The first official, in-depth history of the Rolling Stones told through the band’s television and radio broadcasts—appearance by appearance—published to tie in with the global release of a DVD containing recently discovered, never-before-released footage of the Stones on TV, in front of and behind the cameras.
The Rolling Stones on Air in the Sixties is a unique chronicle of the band’s rise to fame during the 1960s. It begins with a letter the BBC received from Brian Jones in January 1963, politely requesting an audition for "The Rollin’ Stones Rhythm and Blues Band," and ends with the story of the group’s performance of "Let It Bleed" for BBC’s end-of-the-decade celebration television program Ten Years of What.
From their first television appearance on Thank Your Lucky Stars!, sporting matching houndstooth suits at the insistence of manager Andrew Loog Oldham, to the louche rockers who performed at a televised free concert in London’s Hyde Park in 1969, The Rolling Stones on Air in the Sixties reveals, year-by-year, how the group rose from obscurity to dominate rock-and-roll. Throughout, the Stones look back at their career-defining broadcasts, sharing their individual recollections about the music, the clothes, the fans, the rivals and friends, and the impact they had on the generational divide and the world around them.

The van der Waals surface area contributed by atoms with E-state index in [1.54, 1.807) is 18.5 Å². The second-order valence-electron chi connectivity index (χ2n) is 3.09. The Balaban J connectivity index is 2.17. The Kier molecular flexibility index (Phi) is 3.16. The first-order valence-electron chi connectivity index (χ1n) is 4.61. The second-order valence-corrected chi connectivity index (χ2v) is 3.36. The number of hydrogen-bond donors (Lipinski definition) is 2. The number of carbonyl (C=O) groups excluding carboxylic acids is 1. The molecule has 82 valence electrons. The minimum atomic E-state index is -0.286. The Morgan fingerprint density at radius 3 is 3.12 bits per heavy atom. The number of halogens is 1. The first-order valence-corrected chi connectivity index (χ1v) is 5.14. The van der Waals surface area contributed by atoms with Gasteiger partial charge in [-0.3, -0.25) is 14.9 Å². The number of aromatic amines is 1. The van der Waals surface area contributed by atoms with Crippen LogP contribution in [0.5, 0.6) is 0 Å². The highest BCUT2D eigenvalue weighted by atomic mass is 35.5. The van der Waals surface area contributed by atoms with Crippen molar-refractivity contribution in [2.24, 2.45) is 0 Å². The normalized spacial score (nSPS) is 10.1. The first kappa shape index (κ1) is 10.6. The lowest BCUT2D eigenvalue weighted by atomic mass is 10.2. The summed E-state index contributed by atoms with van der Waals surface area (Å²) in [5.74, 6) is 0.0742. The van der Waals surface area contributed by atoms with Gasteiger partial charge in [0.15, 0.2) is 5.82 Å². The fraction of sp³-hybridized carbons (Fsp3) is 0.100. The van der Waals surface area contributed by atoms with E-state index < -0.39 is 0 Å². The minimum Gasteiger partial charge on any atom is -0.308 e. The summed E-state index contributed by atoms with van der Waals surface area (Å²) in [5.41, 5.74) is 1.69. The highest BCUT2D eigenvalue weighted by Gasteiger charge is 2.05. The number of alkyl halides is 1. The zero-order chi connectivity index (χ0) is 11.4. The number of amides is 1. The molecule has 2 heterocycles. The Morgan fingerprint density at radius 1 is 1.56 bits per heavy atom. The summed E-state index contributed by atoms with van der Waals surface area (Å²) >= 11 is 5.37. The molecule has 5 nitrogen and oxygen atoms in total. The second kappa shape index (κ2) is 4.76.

This remarkable collection features previously unseen facsimile documents from the BBC and commercial archives, exclusive interviews with directors and producers who worked with the band during their rise, and showcases many stunning images never before seen. This is history as it happened, both in front of and behind the camera, and on and off the studio mic.
Viewing the band from a fresh and unusual viewpoint that makes their story both immediate and vivid, The Rolling Stones on Air in the Sixties offers invaluable insights into one of the greatest great rock ’n’ roll bands the world has ever seen.